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Transcript of SCMA's remarks at a media session

     Following is the transcript (English portion) of remarks by the Secretary for Constitutional and Mainland Affairs, Mr Stephen Lam, at a media session after attending a radio programme this morning (July 24):

Reporter: Your final proposal could leave room for judicial review. Would you do something to plug the loophole before you put that forward?

Secretary for Constitutional and Mainland Affairs: In past months, we have examined very closely the various possible options to enable us to plug this loophole. We believe that by putting forward a proposal to enable the original candidate list of the resigning member to fill these ensuing vacancies is a constitutional step. This approach has been used by established democracies around the world, such as Germany, Finland, Poland, etc. We also believe that this loophole needs to be plugged and that is why in launching this consultation exercise, we have outlined four possible options. Option 2 has been proposed by the Government. The other three options have been put forward in the process of our discussions in past months.

     As things stand, none of these options have been ruled to be unconstitutional and indeed, legal academics including Professor Albert Chan has stated that there is no readily apparent reason to consider these four options to be unconstitutional. He has stated that Option 1 which restricts the rights of a resigning member to stand in the ensuing by-election to be probably a proportionate response. Likewise, restricting the application of the same candidate list to put forward a replacement Legislative Council Member is maybe also a proportionate response.

     We have examined various jurisdictions and we have put forth the fourth option to set out the possibility of using the same candidate list to fill vacancies and if this is not successful, then we will leave the vacancy standing there. This is an approach used by jurisdictions like Germany, Czech Republic, Poland and New Zealand, and since these established democracies around the world use such an approach, we believe that there is room for us to consider whether this is in line with the Basic Law in Hong Kong.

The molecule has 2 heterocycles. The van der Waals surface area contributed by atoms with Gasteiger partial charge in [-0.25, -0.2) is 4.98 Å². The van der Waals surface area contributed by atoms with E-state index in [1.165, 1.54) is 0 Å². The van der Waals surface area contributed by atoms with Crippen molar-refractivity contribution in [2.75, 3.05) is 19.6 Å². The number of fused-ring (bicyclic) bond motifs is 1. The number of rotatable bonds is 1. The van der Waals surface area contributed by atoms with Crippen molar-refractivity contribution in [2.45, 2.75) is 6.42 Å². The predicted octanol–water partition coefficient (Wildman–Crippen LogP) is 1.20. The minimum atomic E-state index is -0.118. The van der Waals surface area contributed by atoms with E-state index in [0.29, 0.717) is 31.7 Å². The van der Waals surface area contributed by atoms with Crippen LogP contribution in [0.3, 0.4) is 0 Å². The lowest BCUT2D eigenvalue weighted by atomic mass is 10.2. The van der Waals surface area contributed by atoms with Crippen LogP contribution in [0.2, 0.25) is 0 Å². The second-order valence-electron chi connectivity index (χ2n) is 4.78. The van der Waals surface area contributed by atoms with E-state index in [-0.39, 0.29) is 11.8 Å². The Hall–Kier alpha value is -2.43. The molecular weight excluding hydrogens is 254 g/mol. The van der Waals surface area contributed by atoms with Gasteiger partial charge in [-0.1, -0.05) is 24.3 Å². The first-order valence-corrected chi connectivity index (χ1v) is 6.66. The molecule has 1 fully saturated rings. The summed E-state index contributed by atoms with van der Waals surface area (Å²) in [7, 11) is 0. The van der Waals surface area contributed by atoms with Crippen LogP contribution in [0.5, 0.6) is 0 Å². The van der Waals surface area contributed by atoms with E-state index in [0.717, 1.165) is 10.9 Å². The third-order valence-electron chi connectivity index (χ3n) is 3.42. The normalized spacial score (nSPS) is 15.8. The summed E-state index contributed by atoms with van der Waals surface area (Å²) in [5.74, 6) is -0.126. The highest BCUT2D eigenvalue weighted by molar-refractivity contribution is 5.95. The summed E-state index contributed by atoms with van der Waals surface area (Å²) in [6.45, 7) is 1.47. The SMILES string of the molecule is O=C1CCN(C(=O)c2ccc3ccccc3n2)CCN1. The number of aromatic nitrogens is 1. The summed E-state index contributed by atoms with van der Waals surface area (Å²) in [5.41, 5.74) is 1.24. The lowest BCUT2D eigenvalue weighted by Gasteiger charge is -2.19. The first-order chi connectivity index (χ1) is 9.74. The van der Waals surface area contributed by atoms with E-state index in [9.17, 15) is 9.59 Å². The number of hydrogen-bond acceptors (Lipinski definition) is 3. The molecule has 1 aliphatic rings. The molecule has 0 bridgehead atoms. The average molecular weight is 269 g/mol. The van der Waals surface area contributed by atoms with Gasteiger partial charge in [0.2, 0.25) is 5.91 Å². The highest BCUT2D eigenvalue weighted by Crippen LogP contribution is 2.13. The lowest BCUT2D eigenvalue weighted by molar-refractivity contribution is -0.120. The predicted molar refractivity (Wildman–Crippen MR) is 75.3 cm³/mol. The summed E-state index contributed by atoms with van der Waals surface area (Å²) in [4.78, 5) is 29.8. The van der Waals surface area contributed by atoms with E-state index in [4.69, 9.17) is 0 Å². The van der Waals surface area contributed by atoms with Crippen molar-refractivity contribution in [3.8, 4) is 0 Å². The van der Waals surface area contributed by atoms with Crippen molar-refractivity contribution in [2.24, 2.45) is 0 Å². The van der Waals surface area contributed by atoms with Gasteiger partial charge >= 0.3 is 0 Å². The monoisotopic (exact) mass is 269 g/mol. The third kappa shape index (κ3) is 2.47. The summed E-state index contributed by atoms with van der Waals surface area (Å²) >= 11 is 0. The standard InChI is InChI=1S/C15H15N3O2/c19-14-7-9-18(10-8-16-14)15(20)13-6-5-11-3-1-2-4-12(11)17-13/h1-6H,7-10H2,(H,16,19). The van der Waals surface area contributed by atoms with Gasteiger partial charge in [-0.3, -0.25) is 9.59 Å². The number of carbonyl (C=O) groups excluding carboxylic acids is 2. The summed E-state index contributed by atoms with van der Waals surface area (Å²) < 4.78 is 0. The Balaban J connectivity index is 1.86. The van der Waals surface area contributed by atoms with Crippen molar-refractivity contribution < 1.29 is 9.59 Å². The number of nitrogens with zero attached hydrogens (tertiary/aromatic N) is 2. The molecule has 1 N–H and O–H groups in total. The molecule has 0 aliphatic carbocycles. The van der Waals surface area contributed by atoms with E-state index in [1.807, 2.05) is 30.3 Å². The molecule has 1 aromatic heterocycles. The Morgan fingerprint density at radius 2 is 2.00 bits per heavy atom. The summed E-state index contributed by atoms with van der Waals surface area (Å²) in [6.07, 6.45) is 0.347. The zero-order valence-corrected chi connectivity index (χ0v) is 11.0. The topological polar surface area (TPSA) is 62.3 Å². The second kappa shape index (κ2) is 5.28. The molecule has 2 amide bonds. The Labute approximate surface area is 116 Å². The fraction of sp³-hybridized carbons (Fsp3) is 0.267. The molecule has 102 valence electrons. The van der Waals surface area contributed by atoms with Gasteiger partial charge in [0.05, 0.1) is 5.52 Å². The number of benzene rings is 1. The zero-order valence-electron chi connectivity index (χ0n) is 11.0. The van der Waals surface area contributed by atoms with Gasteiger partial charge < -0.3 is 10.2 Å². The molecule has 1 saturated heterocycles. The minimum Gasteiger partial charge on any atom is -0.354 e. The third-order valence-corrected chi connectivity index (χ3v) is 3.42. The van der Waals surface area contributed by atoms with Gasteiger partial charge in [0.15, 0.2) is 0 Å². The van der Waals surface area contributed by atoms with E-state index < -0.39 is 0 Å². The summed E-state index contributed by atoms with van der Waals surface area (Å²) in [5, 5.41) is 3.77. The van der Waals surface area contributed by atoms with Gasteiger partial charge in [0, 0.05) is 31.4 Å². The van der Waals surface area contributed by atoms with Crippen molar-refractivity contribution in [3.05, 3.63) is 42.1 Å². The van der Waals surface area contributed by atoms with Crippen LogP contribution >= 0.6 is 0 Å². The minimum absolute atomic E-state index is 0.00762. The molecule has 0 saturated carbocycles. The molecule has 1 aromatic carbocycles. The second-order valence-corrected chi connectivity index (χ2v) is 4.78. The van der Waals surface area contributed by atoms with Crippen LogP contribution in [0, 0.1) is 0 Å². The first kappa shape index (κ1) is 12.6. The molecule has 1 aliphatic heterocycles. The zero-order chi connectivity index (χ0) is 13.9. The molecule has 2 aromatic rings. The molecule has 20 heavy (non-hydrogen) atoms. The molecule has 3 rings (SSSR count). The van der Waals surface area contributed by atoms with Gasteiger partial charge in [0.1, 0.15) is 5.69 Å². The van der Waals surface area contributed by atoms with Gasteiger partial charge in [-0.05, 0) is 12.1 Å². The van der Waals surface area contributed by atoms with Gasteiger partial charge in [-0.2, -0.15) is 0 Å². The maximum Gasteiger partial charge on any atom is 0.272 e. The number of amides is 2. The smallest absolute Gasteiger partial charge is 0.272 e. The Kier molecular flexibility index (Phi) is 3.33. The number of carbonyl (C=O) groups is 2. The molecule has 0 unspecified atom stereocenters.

Reporter: Do you mean that your proposal will stand the test of judicial review? You are confident about that?

Secretary for Constitutional and Mainland Affairs: Well, what I would say is that in Hong Kong, we have established the Special Administrative Region for 14 years. The Basic Law is still a relatively young constitution. Any constitution would need at least several decades of implementation for unclear points to be clarified through a constitutional process, and through appeals to the Court of Final Appeal for these rules to be definitively and finally established.

     On our part, as the HKSAR Government, we will do our very best to examine these issues, to listen to public views and when necessary to defend our position in the cause of Hong Kong. We believe that there is a possibility of any newly enacted legislation to be tested in the courts of Hong Kong and we have to prepare for that eventuality. In the mean time, we will listen very closely to the views of political parties, academics, different sectors and members of the public. We hope that following these two months of public consultation, if necessary, we will adjust our package and make doubly sure that it will be constitutionally viable.

(Please also refer to the Chinese portion of the transcript.)

Ends/Sunday, July 24, 2011